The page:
Financial Crimes on Main Street are as Devastating as Those on Wall Street
by Benjamin B. Wagner,
Former U.S. Attorney for the Eastern District of California
The crimes of Bernie Madoff, Raj Rajaratnam, and other titans of Wall Street have received national attention, and appropriately so. Assistant U.S. Attorneys in New York City and other major money-center cities have been aggressively pursuing financial crimes within the highest levels of the financial industry. But there has also been a surge of Ponzi schemes and other investment frauds in smaller cities and towns around the country.
In times of economic strain, larger numbers of investment frauds are exposed. One reason is that some investment programs which were not started as fraud schemes morph into Ponzi schemes as markets decline. When securities and real estate markets turn south, large numbers of investment programs incur substantial losses. Some investment managers fail to acknowledge reality, and turn to misleading their clients in an effort to keep their enterprises afloat. From there, it is a short step to recruiting new investments with lies, and dipping into investor funds for personal use.
Another reason that Ponzi schemes are exposed during difficult economic times relates to the nature of the schemes themselves. When investor money is lost, either through market reverses or simple theft, the scammers can pay prior investors only with the funds brought in by new investors. In hard economic times, as investors retrench and are more likely to resist the entreaties of smooth-talking fraudsters, the flow of new money dries up, and true Ponzi schemes come crashing down.
Federal prosecutors in many districts have been working closely with the FBI, IRS, and other agencies to expose and prosecute these crimes. In late September, a Michigan man named Alan James Watson pleaded guilty in the Eastern District of Virginia of defrauding more than 750 victims of approximately $40 million. After losing millions in high-risk investments, he kept the scheme going by sending false monthly account statements to his victims. Last month in the Eastern District of New York, Nicholas Cosmo, a Long Island man, was sentenced to 25 years in prison for stealing over $195 million from 4,000 investor victims. Also last month, in the Northern District of New York, Christopher Bass, from the Albany area, was sentenced to more than 12 years in prison for perpetrating a Ponzi scheme that fleeced approximately 300 investors of $5.3 million.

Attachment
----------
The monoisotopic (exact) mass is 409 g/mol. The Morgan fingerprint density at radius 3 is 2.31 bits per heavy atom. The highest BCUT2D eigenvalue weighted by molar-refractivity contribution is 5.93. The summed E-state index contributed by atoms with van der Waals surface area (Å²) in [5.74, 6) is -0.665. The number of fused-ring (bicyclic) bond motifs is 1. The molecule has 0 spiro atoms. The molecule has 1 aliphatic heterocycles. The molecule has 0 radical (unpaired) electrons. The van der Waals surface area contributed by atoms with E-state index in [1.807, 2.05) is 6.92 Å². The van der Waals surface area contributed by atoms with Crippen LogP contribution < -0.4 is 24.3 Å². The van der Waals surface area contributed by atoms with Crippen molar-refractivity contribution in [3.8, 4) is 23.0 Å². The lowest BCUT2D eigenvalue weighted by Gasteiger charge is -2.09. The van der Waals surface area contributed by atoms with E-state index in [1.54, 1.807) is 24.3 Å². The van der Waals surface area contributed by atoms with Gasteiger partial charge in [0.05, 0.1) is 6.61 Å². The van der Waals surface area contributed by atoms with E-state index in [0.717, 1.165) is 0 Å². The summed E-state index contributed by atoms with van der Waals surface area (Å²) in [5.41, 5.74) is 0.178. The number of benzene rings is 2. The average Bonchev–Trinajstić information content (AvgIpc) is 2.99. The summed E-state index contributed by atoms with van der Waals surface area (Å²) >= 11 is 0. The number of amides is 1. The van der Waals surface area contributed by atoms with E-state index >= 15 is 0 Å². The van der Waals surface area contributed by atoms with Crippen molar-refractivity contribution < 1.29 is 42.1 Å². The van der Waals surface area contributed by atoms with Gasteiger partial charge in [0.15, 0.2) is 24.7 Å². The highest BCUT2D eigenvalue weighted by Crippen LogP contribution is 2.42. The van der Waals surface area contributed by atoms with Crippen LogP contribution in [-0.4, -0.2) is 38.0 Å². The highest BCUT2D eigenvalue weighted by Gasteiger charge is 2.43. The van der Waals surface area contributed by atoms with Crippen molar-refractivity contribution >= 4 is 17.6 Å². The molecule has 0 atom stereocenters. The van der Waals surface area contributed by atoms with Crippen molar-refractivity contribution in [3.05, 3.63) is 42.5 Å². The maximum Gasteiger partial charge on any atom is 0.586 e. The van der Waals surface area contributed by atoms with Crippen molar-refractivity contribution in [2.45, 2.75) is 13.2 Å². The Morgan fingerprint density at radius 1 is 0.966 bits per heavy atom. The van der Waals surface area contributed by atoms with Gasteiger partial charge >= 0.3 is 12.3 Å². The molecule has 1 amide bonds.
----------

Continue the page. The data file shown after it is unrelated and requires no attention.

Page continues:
In my own district, the Eastern District of California, we took action in a number of investment fraud prosecutions in recent months. In August, Gary Bradford of Sacramento pleaded guilty to defrauding people who put $2.2 million into his investment clubs, and in another case Luis Fernandez of Folsom was sentenced to nearly five years in prison for defrauding over 50 investors of $2 million. In September, four Sacramento men were charged with defrauding 180 members of the investment clubs they managed, causing losses of approximately $26 million. That same month, in three other cases, a Folsom man was charged with a securities fraud scheme that cost investors over $6.5 million, a Visalia man was sentenced to nine and a half years in prison for selling fraudulent real estate investment trusts, with $2 million in losses to victims, and a Fresno man was charged with defrauding investors of nearly $3 million. Last month, Collins Christensen, a Sacramento businessman, was sentenced to five years in prison after pleading guilty to defrauding investors of nearly $1 million.